Moving generations of students: George Rumsey celebrates 50 years as a York Suburban bus driver
George Rumsey started driving a school bus when he was 30 years old in 1970. He never imagined he’d still be driving in 2020.
The 80-year-old resident of east York on Thursday celebrated 50 years as a bus driver for York Suburban School District, and as he accepted the honor in a camo hat, green cargo shorts and pandemic-grown beard, his reaction was as laid back as he was.
He said he had expected to stop driving when his grandchildren graduated from the district — after about 10 to 15 years on the job — but somehow he just kept at it.
“Anyhow, I’m still here,” he said. "I’ve hauled kids, and they got married and had kids, and then I was haulin' their kids."
Rumsey was recognized alongside other employees celebrating milestones, starting at three months on the job all the way up to his title — the longest serving member at the York Suburban lot.
The atmosphere in the Reliance Student Transportation lot was spirited at 9:30 in the morning, with the crowd of 60 or more employees shouting acknowledgments of support and erupting into applause for each honoree as they received jackets or pins.
Branches of a tree on the wall connected photos of each driver, showing them all as part of a family tree.
“These are the oak trees of the company,” said director of safety Karen Dressel, noting that York Suburban has some of the longest-serving drivers of the company.
And George is one of the pillars, said Jen Kline, the lot's general manager.
It might be surprising to start at three months, Dressel said, but all drivers need to be recognized, especially in those early days when many think of quitting.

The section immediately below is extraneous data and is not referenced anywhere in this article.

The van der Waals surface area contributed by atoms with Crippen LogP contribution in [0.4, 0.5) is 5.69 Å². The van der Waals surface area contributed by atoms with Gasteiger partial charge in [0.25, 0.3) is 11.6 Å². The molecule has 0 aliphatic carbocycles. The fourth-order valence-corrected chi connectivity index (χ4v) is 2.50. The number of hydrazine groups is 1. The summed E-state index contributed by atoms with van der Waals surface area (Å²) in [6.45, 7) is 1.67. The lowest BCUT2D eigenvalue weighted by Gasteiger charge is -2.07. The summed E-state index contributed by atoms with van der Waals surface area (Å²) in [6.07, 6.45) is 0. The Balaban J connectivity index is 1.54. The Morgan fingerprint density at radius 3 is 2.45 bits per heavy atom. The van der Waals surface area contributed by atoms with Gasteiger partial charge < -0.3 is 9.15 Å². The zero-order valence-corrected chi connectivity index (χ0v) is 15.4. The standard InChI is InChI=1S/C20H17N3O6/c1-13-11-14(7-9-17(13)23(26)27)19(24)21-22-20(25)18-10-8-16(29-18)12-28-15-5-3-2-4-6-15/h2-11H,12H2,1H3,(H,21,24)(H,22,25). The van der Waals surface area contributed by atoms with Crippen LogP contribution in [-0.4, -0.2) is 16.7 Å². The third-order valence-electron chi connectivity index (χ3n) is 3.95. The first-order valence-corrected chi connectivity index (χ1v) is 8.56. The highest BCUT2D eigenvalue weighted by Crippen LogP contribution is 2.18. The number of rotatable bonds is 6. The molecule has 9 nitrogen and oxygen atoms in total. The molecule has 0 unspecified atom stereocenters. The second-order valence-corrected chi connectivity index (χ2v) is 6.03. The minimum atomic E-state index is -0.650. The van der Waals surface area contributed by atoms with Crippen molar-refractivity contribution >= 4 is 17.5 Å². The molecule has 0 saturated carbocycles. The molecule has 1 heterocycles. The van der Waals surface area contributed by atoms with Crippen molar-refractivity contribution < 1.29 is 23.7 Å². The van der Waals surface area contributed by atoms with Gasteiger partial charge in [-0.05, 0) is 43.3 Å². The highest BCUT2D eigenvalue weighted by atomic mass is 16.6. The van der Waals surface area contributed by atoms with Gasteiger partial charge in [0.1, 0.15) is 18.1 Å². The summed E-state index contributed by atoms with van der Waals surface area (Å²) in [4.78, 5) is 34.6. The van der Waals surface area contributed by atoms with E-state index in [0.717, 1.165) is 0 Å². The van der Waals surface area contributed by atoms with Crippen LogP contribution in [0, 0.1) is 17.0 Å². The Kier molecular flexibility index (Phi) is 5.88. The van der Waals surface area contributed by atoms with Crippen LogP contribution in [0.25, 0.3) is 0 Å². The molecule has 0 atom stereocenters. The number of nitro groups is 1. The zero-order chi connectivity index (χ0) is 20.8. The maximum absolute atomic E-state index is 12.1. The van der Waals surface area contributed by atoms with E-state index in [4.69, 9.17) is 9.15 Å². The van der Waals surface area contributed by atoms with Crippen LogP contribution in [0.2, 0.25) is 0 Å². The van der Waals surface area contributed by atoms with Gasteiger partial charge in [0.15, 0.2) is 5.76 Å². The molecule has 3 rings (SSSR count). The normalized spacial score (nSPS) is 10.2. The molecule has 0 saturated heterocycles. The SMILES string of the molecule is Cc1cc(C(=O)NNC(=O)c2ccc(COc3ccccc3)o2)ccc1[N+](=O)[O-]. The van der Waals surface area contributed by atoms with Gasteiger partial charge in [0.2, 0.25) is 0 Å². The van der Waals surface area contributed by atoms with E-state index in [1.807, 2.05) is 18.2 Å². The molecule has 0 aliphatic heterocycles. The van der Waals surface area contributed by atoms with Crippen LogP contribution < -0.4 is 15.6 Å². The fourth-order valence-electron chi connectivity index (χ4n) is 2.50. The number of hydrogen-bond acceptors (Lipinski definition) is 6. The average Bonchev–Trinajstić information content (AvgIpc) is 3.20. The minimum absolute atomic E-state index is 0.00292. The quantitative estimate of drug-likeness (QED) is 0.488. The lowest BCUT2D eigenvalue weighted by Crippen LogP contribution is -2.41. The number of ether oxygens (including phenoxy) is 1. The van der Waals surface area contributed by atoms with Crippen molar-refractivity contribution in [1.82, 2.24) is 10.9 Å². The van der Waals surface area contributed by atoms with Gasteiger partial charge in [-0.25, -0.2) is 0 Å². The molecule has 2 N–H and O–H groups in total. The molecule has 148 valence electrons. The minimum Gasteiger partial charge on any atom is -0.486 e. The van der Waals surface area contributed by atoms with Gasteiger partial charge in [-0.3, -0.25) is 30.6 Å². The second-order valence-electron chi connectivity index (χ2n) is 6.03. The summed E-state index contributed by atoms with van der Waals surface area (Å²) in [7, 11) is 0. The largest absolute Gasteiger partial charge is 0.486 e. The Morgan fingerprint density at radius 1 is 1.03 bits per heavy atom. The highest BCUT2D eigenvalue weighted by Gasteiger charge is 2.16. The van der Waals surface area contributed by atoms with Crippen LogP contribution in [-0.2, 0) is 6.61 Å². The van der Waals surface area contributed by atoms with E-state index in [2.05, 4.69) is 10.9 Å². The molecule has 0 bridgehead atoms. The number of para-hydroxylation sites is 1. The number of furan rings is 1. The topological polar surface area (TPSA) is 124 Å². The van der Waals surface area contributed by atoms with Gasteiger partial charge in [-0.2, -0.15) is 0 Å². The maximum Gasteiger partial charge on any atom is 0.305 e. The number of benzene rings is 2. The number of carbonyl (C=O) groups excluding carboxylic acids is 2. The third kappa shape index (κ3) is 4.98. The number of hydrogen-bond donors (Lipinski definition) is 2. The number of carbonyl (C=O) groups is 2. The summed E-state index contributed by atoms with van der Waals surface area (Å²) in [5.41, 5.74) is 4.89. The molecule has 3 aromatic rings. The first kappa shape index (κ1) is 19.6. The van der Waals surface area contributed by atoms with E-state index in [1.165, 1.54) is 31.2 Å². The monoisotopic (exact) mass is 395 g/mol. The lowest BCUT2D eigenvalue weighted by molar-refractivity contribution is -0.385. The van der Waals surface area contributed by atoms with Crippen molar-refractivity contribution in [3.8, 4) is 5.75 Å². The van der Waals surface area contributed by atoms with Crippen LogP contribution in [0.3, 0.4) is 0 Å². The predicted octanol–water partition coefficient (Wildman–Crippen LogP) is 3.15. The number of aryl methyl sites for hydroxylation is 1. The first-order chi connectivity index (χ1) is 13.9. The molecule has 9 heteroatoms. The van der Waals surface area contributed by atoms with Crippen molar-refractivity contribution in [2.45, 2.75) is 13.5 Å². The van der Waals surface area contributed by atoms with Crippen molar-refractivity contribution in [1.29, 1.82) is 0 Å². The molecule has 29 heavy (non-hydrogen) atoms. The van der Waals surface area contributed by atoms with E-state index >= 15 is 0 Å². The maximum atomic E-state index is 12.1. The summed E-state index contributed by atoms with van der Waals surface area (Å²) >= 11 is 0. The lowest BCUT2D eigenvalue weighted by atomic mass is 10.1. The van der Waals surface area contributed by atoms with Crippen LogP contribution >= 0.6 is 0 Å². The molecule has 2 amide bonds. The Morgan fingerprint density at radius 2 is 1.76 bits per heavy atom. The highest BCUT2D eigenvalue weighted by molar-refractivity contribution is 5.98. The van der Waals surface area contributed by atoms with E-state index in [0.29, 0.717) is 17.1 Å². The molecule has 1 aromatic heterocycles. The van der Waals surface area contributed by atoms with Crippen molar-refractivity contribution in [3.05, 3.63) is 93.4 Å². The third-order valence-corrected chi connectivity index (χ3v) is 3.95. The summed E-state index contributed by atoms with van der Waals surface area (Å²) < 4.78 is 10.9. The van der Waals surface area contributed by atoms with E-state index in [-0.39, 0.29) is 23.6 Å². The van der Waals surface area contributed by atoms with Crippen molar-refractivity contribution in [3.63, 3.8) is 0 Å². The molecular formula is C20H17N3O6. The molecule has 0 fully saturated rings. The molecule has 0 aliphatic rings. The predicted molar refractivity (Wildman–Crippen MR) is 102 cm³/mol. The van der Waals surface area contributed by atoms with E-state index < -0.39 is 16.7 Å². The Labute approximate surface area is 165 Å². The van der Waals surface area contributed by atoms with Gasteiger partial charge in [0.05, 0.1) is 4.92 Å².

“If you think back to your first time behind the wheel, you will know that that first three months… you wanted to throw your keys in the door and leave daily,” she said.
Rumsey lasted well beyond that period, a point further reinforced with a shout from the back: "I was in kindergarten when George started driving!"
His father was a Reliance driver, and he followed in his footsteps when he needed to pick up some part-time work. For 23 years he did morning runs, and when he lost his job at Sears in 1993, he switched to three runs a day plus day trips.
Rumsey developed tips and tricks for jobs — such as wearing whistles like teachers do to keep students quiet — which he shared with company president John Polli, who he said was a major reason he stuck around.
I said, ‘I’m wearing it because of the kids.’ He said, ‘What do you mean? I said, “You get your license and do a couple school runs and then you’ll come back and tell me.’”
Rumsey was no-nonsense, noting, "I didn’t put up with anything. I told 'em the rules are the rules. If you don’t like 'em, you don’t have to like me, you have to go to school."
But he also had a heart of patience and understanding for the students he served.
"He is just always a positive person, great with his students," Kline said. "Everyone looks up to George and respects him so much."